The Chinese immigrant experience is one with a long history in America resulting in becoming the largest Asian population in America today. There is a great one-page overview on Chinese immigration that details this history. Interestingly, this article says that the earliest Chinese immigrants during the 1700’s were well received and became wealthy but attitudes changes negatively during the mid-1800’s when less skilled Chinese “Coolies” came during the gold rush.
As I think about the Chinese immigrant experience — my father immigrated from China to pursue a Ph.D program at U.C.L.A. a few years before the Communist Revolution — my own experience is probably similar to most second generation immigrants in the quest to balance American culture while honoring an Asian past. Of course, my background is dissimilar to most Chinese immigrant stories as my mother is of Japanese descent and 2nd generation at that. And did I mention that I married a Korean?
And so each of us carries an immigrant story that is unique. I chose these books because there was something special about each of them that helps me to connect to my Chinese roots and I hope that you enjoy them to, even if your ancestry isn’t Asian.
For my own children, a “mixed-plate” to quote a Hawaiian term, they are 2nd, 3rd and 4th generation Asian. And at 1/4 Chinese, 1/4 Japanese and 1/2 Korean, they are an unusual mix in that these three countries have traditionally hated each other for centuries. And so in reading these stories, they may or may not relate to any of these stories, but I hope that it will help them to honor and take pride in their ancestry even if it’s as varied as a patchwork quilt.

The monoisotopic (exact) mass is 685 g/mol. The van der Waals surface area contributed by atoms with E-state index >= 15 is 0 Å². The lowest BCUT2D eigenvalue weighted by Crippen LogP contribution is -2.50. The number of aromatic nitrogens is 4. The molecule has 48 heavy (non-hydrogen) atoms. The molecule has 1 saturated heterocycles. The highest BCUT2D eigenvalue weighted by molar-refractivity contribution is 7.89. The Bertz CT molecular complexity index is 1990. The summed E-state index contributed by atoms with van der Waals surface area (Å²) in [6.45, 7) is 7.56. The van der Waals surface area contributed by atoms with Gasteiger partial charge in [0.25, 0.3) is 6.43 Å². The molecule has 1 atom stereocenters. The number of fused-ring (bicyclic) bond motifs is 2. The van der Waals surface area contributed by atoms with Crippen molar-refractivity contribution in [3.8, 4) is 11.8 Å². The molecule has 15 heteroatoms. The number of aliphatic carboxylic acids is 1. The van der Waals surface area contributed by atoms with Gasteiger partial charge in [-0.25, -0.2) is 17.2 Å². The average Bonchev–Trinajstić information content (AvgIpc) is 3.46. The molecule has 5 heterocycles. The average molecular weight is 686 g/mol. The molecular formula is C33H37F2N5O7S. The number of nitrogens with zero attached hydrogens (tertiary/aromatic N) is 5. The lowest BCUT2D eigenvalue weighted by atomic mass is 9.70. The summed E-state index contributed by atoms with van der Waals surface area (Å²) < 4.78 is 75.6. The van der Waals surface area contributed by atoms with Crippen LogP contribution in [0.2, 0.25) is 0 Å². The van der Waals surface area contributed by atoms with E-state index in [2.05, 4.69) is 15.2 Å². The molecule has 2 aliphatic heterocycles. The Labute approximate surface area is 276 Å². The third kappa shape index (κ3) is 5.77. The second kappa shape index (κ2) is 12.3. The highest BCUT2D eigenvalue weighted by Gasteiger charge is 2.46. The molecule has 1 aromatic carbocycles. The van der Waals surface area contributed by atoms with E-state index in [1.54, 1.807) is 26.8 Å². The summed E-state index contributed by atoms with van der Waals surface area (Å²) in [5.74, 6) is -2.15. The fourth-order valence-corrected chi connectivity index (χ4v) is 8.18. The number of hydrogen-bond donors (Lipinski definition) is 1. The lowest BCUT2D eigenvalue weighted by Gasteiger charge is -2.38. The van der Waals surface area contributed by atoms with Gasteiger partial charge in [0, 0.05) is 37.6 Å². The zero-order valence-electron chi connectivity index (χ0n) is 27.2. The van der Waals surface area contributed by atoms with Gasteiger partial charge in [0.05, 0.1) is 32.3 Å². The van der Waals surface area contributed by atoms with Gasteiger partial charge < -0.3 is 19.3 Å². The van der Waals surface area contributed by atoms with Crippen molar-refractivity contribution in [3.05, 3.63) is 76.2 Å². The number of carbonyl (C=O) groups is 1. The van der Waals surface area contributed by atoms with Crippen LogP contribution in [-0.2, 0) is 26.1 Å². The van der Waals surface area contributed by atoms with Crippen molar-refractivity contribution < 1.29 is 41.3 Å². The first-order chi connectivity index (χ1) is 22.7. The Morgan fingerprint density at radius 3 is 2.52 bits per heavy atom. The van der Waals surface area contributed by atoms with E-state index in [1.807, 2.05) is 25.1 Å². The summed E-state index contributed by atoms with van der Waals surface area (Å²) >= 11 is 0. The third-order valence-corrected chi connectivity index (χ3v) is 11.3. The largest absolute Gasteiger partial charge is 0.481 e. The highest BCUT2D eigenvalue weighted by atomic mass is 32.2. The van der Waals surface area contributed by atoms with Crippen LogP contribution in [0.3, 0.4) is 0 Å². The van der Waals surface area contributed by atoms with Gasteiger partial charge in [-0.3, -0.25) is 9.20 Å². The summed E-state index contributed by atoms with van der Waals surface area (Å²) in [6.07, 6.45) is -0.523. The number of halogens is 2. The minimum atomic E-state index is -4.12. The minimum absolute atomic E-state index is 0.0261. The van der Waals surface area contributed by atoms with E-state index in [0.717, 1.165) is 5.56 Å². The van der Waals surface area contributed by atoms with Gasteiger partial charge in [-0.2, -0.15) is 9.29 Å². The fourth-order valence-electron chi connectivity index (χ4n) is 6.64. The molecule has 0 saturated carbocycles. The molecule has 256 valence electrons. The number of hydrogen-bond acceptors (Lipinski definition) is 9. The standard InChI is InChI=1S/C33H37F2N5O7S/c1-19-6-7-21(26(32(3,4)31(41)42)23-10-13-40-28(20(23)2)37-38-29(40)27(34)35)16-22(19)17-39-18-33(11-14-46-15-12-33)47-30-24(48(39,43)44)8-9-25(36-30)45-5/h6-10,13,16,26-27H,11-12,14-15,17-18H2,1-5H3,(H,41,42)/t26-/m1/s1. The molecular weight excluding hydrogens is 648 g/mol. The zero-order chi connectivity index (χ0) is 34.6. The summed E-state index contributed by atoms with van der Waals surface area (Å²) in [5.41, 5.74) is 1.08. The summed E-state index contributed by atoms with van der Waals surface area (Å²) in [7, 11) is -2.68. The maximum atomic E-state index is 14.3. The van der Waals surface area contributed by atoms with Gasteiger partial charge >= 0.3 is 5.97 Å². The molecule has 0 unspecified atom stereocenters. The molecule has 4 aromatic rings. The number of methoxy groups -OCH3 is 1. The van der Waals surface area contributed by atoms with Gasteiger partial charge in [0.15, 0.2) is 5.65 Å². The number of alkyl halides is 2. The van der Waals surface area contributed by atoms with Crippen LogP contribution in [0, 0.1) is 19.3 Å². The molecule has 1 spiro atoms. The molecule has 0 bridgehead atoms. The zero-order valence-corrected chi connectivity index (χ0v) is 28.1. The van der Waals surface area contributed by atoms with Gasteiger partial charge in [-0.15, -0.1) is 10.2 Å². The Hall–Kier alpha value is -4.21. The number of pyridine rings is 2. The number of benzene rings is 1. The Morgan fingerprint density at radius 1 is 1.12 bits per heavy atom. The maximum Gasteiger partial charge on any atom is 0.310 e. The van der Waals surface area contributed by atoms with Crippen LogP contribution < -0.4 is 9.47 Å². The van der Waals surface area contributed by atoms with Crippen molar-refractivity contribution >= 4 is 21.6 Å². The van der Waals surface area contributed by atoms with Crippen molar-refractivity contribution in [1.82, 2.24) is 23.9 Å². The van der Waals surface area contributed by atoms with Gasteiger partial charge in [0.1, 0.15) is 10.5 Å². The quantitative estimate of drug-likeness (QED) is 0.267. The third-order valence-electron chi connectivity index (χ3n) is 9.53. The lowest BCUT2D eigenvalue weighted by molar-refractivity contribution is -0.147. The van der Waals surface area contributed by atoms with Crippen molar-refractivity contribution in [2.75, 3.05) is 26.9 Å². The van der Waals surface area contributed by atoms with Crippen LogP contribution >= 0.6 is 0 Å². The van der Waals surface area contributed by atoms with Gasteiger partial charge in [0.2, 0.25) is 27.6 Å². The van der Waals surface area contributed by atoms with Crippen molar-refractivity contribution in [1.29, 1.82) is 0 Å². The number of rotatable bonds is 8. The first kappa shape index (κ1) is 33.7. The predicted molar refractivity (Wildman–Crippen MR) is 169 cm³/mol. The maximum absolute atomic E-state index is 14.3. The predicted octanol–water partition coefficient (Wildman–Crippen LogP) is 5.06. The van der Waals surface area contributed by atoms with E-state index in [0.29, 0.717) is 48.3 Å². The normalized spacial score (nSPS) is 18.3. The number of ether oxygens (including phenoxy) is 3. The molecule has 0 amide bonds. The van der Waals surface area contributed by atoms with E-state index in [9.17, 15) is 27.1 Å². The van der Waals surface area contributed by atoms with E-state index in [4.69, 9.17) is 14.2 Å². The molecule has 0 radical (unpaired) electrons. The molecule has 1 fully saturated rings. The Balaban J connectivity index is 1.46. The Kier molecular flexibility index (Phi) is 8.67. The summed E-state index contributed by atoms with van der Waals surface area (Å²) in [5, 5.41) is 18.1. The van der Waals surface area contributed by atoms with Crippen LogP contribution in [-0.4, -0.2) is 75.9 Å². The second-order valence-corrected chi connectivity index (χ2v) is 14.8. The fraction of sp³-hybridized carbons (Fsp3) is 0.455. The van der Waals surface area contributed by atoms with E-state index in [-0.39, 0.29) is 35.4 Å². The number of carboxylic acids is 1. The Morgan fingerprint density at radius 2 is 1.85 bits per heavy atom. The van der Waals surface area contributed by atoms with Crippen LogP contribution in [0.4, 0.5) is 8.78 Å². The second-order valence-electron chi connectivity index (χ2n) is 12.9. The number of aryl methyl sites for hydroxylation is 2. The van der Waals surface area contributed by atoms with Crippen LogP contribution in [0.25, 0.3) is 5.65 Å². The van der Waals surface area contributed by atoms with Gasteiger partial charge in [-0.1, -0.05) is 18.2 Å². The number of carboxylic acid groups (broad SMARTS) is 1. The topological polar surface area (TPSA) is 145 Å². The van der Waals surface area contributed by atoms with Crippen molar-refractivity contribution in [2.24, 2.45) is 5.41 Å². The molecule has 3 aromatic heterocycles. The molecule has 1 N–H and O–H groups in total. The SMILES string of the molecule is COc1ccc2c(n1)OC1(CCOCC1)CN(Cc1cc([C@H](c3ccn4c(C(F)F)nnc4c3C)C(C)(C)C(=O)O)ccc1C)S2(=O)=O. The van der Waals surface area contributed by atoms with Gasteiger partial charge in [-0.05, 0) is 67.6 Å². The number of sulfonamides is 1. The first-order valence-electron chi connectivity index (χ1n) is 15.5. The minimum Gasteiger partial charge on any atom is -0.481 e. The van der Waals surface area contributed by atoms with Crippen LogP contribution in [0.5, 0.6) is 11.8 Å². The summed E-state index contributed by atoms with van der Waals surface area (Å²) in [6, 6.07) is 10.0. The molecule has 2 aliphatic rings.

Chinese American Books for Kids Honorable Mention
Making Friends with Billy Wong by Augusta Scattergood
Augusta Scattergood tackles a little known subject: that Asian Americans were also subject to Jim Crow laws in the South. In this chapter book, she gently weaves together a story of Azalea, a rising fifth grader sent to live her grandmother in Arkansas that she’s never met before. Grandma Clark is a woman with a towering presence; she encourages Azalea to make friends with Billy Wong who is also new to their small town. He’s living with his Great Uncle and Aunt so that he can attend a previously all white school and works in their small grocery store. There’s also the bully, Willis, and Scattergood shows us that things are not black and white; behind his prejudice are family responsibilities heavy for a young boy to bear. Grandma Clark’s plan for a more tolerant community is simple; she utilizes Garden Helpers to help out while she’s recuperating, thus forcing everyone to work together. Azalea discovers that she’s more similar to her grandmother than she realized, and their relationship, like hers with Billy Wong, strengthens from the adversity of facing racism around them. [chapter book, ages 8 and up]
Mama and Papa Have a Store by Amelia Lau Carling
I love this story about a Chinese family that immigrated to Guatemala City and owns a store. Depicting a typical day in the life of family as described by the youngest, it’s an fun way to learn about the people and culture of Guatemala and the gentle rhythm of their lives. [picture book, ages 4 and up]